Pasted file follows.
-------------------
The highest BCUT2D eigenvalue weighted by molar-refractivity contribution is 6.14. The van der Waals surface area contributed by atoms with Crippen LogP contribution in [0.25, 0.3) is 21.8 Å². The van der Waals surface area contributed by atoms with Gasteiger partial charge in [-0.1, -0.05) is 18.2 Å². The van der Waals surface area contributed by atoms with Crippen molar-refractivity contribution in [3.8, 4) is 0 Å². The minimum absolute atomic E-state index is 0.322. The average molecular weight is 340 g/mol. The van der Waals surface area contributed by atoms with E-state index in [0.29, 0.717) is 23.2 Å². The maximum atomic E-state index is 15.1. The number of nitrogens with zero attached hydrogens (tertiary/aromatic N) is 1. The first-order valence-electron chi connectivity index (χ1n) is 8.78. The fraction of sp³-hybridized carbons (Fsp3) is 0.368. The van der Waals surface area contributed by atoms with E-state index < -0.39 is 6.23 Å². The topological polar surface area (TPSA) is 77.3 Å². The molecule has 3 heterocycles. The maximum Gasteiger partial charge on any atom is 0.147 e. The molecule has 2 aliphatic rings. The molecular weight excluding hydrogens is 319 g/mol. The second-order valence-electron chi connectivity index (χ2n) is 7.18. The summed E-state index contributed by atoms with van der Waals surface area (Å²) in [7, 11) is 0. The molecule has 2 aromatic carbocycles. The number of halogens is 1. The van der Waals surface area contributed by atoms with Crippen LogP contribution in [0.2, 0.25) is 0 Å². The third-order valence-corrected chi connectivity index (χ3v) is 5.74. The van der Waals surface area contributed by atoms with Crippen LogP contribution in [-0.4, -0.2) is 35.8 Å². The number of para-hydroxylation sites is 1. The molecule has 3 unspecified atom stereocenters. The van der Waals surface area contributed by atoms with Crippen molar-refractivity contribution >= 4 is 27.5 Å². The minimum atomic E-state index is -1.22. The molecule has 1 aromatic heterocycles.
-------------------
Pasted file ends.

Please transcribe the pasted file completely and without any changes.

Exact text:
The highest BCUT2D eigenvalue weighted by molar-refractivity contribution is 6.14. The van der Waals surface area contributed by atoms with Crippen LogP contribution in [0.25, 0.3) is 21.8 Å². The van der Waals surface area contributed by atoms with Gasteiger partial charge in [-0.1, -0.05) is 18.2 Å². The van der Waals surface area contributed by atoms with Crippen molar-refractivity contribution in [3.8, 4) is 0 Å². The minimum absolute atomic E-state index is 0.322. The average molecular weight is 340 g/mol. The van der Waals surface area contributed by atoms with E-state index in [0.29, 0.717) is 23.2 Å². The maximum atomic E-state index is 15.1. The number of nitrogens with zero attached hydrogens (tertiary/aromatic N) is 1. The first-order valence-electron chi connectivity index (χ1n) is 8.78. The fraction of sp³-hybridized carbons (Fsp3) is 0.368. The van der Waals surface area contributed by atoms with E-state index < -0.39 is 6.23 Å². The topological polar surface area (TPSA) is 77.3 Å². The molecule has 3 heterocycles. The maximum Gasteiger partial charge on any atom is 0.147 e. The molecule has 2 aliphatic rings. The molecular weight excluding hydrogens is 319 g/mol. The second-order valence-electron chi connectivity index (χ2n) is 7.18. The summed E-state index contributed by atoms with van der Waals surface area (Å²) in [7, 11) is 0. The molecule has 2 aromatic carbocycles. The number of halogens is 1. The van der Waals surface area contributed by atoms with Crippen LogP contribution in [0.2, 0.25) is 0 Å². The third-order valence-corrected chi connectivity index (χ3v) is 5.74. The van der Waals surface area contributed by atoms with Crippen LogP contribution in [-0.4, -0.2) is 35.8 Å². The number of para-hydroxylation sites is 1. The molecule has 3 unspecified atom stereocenters. The van der Waals surface area contributed by atoms with Crippen molar-refractivity contribution >= 4 is 27.5 Å². The minimum atomic E-state index is -1.22. The molecule has 1 aromatic heterocycles.